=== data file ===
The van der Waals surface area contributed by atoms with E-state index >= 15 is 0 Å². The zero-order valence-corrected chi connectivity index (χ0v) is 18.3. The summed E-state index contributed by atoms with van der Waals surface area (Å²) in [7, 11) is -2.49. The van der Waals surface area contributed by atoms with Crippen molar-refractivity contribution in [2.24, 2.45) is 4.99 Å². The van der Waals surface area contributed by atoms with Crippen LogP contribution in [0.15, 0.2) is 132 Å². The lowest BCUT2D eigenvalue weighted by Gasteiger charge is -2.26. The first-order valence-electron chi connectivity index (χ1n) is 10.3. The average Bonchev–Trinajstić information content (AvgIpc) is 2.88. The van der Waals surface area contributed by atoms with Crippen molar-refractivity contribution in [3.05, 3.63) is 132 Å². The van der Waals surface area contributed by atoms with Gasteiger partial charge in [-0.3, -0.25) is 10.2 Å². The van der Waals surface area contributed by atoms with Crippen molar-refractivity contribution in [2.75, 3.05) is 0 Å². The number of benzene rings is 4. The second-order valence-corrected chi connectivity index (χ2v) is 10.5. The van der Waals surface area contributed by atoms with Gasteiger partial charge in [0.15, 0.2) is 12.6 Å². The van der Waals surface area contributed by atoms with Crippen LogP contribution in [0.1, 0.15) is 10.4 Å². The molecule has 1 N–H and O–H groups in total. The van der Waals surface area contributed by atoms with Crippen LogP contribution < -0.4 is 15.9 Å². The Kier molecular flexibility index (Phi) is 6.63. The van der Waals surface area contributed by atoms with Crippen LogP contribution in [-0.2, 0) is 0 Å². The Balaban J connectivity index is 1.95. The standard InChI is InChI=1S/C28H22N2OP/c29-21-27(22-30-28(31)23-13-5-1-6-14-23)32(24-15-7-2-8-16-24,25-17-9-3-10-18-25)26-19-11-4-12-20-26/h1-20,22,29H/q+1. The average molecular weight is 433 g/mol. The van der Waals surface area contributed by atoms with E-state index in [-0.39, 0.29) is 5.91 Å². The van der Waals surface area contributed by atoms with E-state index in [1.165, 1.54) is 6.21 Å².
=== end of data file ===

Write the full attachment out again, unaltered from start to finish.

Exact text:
The van der Waals surface area contributed by atoms with E-state index >= 15 is 0 Å². The zero-order valence-corrected chi connectivity index (χ0v) is 18.3. The summed E-state index contributed by atoms with van der Waals surface area (Å²) in [7, 11) is -2.49. The van der Waals surface area contributed by atoms with Crippen molar-refractivity contribution in [2.24, 2.45) is 4.99 Å². The van der Waals surface area contributed by atoms with Crippen LogP contribution in [0.15, 0.2) is 132 Å². The lowest BCUT2D eigenvalue weighted by Gasteiger charge is -2.26. The first-order valence-electron chi connectivity index (χ1n) is 10.3. The average Bonchev–Trinajstić information content (AvgIpc) is 2.88. The van der Waals surface area contributed by atoms with Crippen molar-refractivity contribution in [3.05, 3.63) is 132 Å². The van der Waals surface area contributed by atoms with Gasteiger partial charge in [-0.3, -0.25) is 10.2 Å². The van der Waals surface area contributed by atoms with Crippen molar-refractivity contribution in [2.75, 3.05) is 0 Å². The number of benzene rings is 4. The second-order valence-corrected chi connectivity index (χ2v) is 10.5. The van der Waals surface area contributed by atoms with Gasteiger partial charge in [0.15, 0.2) is 12.6 Å². The van der Waals surface area contributed by atoms with Crippen LogP contribution in [0.1, 0.15) is 10.4 Å². The molecule has 1 N–H and O–H groups in total. The van der Waals surface area contributed by atoms with Crippen LogP contribution < -0.4 is 15.9 Å². The Kier molecular flexibility index (Phi) is 6.63. The van der Waals surface area contributed by atoms with Crippen LogP contribution in [-0.2, 0) is 0 Å². The Balaban J connectivity index is 1.95. The standard InChI is InChI=1S/C28H22N2OP/c29-21-27(22-30-28(31)23-13-5-1-6-14-23)32(24-15-7-2-8-16-24,25-17-9-3-10-18-25)26-19-11-4-12-20-26/h1-20,22,29H/q+1. The average molecular weight is 433 g/mol. The van der Waals surface area contributed by atoms with E-state index in [-0.39, 0.29) is 5.91 Å². The van der Waals surface area contributed by atoms with E-state index in [1.165, 1.54) is 6.21 Å².